“… eradication is thought to be impossible once CWD becomes established in a population, …”
from Texas Parks & Wildlife Department
Chronic Wasting Disease affects whitetail deer and related species. As the name implies, affected animals simply waste away and the disease is always fatal. Furthermore, as said above, TPW isn’t sure it can be controlled once it gets started within a given area.
At the last monthly meeting of the Texas Master Naturalist program here in Kerrville, two key staff members of Texas Parks & Wildlife spoke on the subject of Chronic Wasting Disease as is affects us here in Texas. Wildlife Veterinarian Bob Dittmar DVM (a local vet whom many in Kerrville will know) now works for TPW primarily on CWD. He was joined by Mitch Lockwood, TPW’s Big Game Program Director and they gave attendees an overview of the problem.
I’m not any sort of an authority, but here’s some information from my notes and from other reading I’ve done on the issue.
What Is Chronic Wasting Disease?
CWD is a TSE (transmissible spongiform encephalopathy). Scrapie in sheep, mad cow disease in cattle, and Cruetzfeldt-Jakob disease in humans are similar. Without going into detail, it affects the tissues of the brain and ultimately leads to confusion, lack of coordination, and loss of body mass. An animal can have the disease without showing symptoms, but, as per Dr. Dittmar, it is always fatal.
How Common Is CWD In Texas?
It’s not common at all. TPW started looking for CWD in 2002 and the first cases appeared in far West Texas (Hueco Mountains) in 2012. These affected animals were mule deer, and it was previously known to exist in elk in southern New Mexico.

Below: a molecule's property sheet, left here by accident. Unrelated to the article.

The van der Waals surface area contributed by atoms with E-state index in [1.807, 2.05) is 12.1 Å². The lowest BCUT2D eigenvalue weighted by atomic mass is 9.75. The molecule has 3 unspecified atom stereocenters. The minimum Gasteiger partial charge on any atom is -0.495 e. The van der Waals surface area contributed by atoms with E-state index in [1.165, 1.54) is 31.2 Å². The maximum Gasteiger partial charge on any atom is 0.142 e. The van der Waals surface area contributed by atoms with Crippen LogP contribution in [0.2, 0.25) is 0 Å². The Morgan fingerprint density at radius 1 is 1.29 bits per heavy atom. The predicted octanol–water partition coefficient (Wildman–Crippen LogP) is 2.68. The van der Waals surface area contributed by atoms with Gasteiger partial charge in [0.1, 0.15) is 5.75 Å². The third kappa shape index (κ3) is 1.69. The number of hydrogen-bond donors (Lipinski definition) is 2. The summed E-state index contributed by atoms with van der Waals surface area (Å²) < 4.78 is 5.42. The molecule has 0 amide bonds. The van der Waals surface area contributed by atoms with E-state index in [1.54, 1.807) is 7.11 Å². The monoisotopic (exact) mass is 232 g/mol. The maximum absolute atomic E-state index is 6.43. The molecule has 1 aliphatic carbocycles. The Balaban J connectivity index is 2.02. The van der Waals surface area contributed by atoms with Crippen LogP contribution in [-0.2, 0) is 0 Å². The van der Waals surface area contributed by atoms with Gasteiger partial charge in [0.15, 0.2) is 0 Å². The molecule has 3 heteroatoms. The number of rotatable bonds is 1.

It has also been found in a mule deer northeast of Amarillo and, seemingly from nowhere, it was found last year in Medina County in a captive whitetail population. Over the previous five years, this breeder had legally transported more than 800 deer to 140 facilities in 16 Texas counties. As of April 1, 10 cases have been found that originated at breeding facilities. Approximately 10,000 free ranging deer were tested – most from this past hunting season – and all tests were negative.
Overall, CWD has been found in 23 states and 2 Canadian provinces.
How Do I Know If Deer On My Property Have It?
Unless you can examine brain tissue under a high powered microscope (and know what you’re looking for), you don’t. This is the only method thus far deemed 100% reliable. At the meeting we were told that, if you see a sick deer, chances are good that it’s sick with worms or some other fairly typical malady. You don’t need to call anyone. However, if you see 2 or 3 that look too thin, too disoriented, or stand with “saw-horse” appearance, call TPW, a game warden, or the Texas Animal Health Commission.
Should I Be Worried?
Probably not, but some folks like to worry. CWD appears to be transmitted between deer by direct contact – blood, urine, antler velvet, or saliva. In other words, it doesn’t float through the air, though it can remain active in the environment without a host animal for many years. There seems to be a species barrier. It hasn’t been found in Axis or Fallow deer.
There are NO known cases of it being transmitted to humans. This disease was first observed in Colorado in 1967. Since that time, no sign of its transmission to humans or cattle has been observed. Still, the CDC and WHO think it’s in our best interest that we not eat any part of a deer that might have it. As Mr. Lockwood said, “Don’t eat sick looking deer.”
In my opinion, Chronic Wasting Disease is something we should be aware of, but not worried about. It’d be a bad deal if it ever became prevalent in Texas, but it’s my impression that some good people are legitimately worried about it and working to keep that from happening.